When the Gypsies Settle

Gypsy stories are told by peculiar eye colours, languages woven with words from distant lands, and most unfortunately, social discrimination. From the Roma to the Narikuravar, Gypsies often live on the fringes of mainstream society battling unequal access to healthcare, education, and employment opportunities. The Narikuravar - 'jackal hunters' in Tamil - are named for their famed hunting skills, though they are no longer allowed to pursue their livelihood in local forests. Instead, the Narikuravar sell bobby pins, ear buds, bindis, and beaded necklaces at bus stations and busy thoroughfares across Tamil Nadu. They are a semi-nomadic tribe believed to have moved to Southern India from the North of the country half a millenium ago. Their language, 'Vagriboli', an Indo-Aryan mixture of Marathi, Telegu, and Tamil, is yet another clue pointing towards their unique heritage. However, it is the recent past that has scarred this community the deepest.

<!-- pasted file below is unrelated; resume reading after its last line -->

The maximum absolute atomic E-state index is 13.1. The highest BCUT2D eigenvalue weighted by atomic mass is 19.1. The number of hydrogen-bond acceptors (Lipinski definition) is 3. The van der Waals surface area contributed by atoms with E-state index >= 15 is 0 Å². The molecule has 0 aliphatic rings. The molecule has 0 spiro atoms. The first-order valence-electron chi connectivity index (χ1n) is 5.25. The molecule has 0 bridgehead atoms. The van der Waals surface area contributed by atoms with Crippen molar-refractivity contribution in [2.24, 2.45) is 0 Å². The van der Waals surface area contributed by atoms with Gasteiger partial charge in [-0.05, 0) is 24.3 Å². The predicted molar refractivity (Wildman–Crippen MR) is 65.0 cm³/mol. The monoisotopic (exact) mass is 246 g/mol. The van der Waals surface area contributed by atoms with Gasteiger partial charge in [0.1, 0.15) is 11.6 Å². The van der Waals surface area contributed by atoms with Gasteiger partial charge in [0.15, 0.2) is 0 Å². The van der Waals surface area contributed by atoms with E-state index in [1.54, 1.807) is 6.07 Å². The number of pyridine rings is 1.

During British colonial rule in India, the Criminal Tribes Act of 1871 would become a piece of legislation that greatly shaped the destiny of the Narikuravar and many other tribal communities in the country. Posing as a social reform measure, the Act sought to categorize castes and communities according to their criminal tendencies with some groups presumed to be 'born criminals'. This profiling was largely based on the resistance to conform to the idea of British civilized living. The Narikuravar were one such community placed under this Act and although post-colonial reforms eventually changed the name to Scheduled Castes (SC), Scheduled Tribes (ST), and Other Backward Classes (OBC), the damage was already done.
The institutionalized social stigma faced by indigenous and tribal communities across India continues to be the force of oppression that keeps them trapped in a vicious cycle of poverty.